My original blue Extra EXP  had already taken a considerable beating. I flew my other Extras a bit here and there, but the original blue did most of the work, and made most of the videos, and it got treated with a much higher level of complete and total disregard. I probably flew this airplane harder and abused it more thoroughly than any plane I have ever owned, but it didn't seem to affect it negatively.

In fact, the harder I beat it, the better it got.

I have been extremely impressed with how well this plane has handled the abuse, which included a pretty nasty crash with very little damage. These are extremely well built airframes, and the generous use of expensive composite materials throughout  (especially in critical areas) makes them hold up really well. In spite of how hard this plane has been knocked around, it still looked absolutely brand new.

In the end, though, nothing could have survived catching a wingtip on the ground and slamming in on the nose at 100 mph.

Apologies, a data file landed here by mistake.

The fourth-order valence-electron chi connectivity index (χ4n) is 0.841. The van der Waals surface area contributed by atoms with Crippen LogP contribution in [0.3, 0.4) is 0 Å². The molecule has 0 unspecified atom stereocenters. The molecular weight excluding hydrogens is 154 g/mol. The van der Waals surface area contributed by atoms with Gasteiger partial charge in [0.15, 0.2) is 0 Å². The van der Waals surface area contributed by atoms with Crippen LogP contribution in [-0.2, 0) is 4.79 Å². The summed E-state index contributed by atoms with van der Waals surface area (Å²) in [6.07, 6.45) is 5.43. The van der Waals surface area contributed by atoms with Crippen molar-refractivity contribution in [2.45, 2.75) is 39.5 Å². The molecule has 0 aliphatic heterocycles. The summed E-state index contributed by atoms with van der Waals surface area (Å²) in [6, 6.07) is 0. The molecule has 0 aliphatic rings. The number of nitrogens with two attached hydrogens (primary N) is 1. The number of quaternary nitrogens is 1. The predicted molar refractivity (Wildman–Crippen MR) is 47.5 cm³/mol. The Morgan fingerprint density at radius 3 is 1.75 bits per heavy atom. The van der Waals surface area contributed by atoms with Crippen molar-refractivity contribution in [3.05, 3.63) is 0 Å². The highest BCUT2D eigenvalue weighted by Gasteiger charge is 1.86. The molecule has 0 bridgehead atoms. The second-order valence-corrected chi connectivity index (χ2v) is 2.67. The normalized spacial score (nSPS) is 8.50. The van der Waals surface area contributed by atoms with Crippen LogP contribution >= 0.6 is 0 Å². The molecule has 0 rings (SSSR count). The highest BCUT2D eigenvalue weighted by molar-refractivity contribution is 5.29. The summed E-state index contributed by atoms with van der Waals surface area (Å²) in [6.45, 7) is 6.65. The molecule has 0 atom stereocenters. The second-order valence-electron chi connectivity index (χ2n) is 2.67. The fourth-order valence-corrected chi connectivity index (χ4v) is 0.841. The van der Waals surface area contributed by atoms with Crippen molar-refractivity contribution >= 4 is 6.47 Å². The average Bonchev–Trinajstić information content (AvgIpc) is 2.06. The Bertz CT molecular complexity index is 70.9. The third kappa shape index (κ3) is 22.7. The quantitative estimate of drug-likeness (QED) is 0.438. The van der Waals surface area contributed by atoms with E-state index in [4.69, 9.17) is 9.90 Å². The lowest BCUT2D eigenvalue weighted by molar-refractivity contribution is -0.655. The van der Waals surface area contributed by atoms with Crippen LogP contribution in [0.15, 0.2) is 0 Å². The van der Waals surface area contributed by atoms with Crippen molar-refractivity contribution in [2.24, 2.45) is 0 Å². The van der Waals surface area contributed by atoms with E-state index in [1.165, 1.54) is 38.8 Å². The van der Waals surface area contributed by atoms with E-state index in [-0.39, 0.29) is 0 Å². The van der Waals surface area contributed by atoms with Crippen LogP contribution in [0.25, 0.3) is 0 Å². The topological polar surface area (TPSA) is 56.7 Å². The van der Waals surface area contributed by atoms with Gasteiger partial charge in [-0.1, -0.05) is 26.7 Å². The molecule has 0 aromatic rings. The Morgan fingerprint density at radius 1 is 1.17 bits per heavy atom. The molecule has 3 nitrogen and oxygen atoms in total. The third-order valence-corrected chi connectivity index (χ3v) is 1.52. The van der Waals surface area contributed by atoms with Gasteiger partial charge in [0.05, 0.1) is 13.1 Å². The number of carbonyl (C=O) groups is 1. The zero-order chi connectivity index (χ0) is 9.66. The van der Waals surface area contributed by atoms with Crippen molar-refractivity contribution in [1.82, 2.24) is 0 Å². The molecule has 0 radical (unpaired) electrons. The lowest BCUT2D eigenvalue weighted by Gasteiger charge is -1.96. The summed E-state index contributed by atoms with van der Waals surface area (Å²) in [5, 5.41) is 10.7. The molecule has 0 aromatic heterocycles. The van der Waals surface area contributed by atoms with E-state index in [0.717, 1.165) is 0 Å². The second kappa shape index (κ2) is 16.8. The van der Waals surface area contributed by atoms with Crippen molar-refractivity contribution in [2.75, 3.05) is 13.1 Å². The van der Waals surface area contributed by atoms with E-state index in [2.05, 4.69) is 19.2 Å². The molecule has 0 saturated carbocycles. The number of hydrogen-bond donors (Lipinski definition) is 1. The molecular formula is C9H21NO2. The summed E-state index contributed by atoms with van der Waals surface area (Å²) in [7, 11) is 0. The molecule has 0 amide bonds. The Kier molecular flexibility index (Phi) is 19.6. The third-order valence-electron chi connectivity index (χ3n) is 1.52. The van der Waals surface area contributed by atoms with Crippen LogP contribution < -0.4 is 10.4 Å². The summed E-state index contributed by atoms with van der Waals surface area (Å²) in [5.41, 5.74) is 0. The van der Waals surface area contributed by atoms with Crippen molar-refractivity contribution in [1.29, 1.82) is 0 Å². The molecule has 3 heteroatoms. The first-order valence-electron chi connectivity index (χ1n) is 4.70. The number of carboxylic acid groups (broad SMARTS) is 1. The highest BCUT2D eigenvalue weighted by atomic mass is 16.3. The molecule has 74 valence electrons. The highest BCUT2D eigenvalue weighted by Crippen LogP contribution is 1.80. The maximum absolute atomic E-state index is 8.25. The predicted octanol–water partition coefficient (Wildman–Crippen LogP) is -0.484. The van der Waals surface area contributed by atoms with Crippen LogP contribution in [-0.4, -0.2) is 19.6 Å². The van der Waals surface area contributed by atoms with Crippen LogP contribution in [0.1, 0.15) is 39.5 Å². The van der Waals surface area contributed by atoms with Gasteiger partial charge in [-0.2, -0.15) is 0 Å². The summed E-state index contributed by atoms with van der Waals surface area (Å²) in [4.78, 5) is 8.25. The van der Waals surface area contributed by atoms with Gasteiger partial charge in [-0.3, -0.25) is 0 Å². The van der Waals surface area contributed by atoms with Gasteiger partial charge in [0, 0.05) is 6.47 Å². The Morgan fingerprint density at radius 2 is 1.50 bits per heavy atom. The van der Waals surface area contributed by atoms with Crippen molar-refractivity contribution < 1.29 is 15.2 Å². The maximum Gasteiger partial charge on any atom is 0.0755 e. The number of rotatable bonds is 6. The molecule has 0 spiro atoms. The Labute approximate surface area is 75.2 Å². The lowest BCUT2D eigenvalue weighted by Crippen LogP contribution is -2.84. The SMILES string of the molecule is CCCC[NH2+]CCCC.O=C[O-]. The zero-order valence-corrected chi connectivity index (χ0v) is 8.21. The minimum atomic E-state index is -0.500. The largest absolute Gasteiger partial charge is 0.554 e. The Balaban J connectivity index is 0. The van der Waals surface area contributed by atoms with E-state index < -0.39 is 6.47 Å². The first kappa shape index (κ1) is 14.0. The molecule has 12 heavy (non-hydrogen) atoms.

Previous to that, the Extra EXP had given me a lot of awesome flights. I didn't keep exact track of it, but I lost count at around 150 flights or so, give or take a few. It was still a lot of flying jammed into a short time period.  I was so comfortable with that plane that I merely forgot what can happen. That, or I truely did not believe I could wreck that plane. Of course, you can wreck any plane if you fly stupid enough, and that's exactly what happened.

On of the first things my father taught me about model aviation is never to fall in love with anything that flies. Under the best of circumstances, models will still sometimes crash and die, but if you fly anything hard, you are going to wreck it, wear it out, or it will seccumb to the stress. You push hard, you tear stuff up..... simple. Extreme aerobatics simply takes this to the .........errrr, extreme level of destruction. You still hate to tear up a good flying plane, so I was mad at myself for a few days. I was flying hard, and maybe a bit I deserved it.